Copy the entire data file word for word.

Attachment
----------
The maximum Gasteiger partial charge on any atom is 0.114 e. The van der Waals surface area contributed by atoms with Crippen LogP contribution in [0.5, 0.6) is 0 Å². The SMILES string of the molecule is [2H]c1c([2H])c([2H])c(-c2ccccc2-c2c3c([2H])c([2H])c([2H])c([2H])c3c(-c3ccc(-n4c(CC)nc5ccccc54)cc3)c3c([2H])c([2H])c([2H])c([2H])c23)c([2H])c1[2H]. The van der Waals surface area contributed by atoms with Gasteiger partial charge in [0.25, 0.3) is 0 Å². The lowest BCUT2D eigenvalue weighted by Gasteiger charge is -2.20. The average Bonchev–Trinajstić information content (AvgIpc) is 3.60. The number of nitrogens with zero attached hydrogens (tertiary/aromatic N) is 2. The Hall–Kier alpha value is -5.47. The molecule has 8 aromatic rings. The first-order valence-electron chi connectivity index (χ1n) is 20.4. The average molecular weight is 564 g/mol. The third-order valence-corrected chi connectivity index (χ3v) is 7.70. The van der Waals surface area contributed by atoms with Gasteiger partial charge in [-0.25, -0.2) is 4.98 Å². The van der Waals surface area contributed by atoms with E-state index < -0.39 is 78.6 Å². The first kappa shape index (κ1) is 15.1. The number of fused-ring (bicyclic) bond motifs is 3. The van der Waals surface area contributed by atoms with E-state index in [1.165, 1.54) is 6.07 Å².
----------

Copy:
The maximum Gasteiger partial charge on any atom is 0.114 e. The van der Waals surface area contributed by atoms with Crippen LogP contribution in [0.5, 0.6) is 0 Å². The SMILES string of the molecule is [2H]c1c([2H])c([2H])c(-c2ccccc2-c2c3c([2H])c([2H])c([2H])c([2H])c3c(-c3ccc(-n4c(CC)nc5ccccc54)cc3)c3c([2H])c([2H])c([2H])c([2H])c23)c([2H])c1[2H]. The van der Waals surface area contributed by atoms with Gasteiger partial charge in [0.25, 0.3) is 0 Å². The lowest BCUT2D eigenvalue weighted by Gasteiger charge is -2.20. The average Bonchev–Trinajstić information content (AvgIpc) is 3.60. The number of nitrogens with zero attached hydrogens (tertiary/aromatic N) is 2. The Hall–Kier alpha value is -5.47. The molecule has 8 aromatic rings. The first-order valence-electron chi connectivity index (χ1n) is 20.4. The average molecular weight is 564 g/mol. The third-order valence-corrected chi connectivity index (χ3v) is 7.70. The van der Waals surface area contributed by atoms with Gasteiger partial charge in [-0.25, -0.2) is 4.98 Å². The van der Waals surface area contributed by atoms with E-state index < -0.39 is 78.6 Å². The first kappa shape index (κ1) is 15.1. The number of fused-ring (bicyclic) bond motifs is 3. The van der Waals surface area contributed by atoms with E-state index in [1.165, 1.54) is 6.07 Å².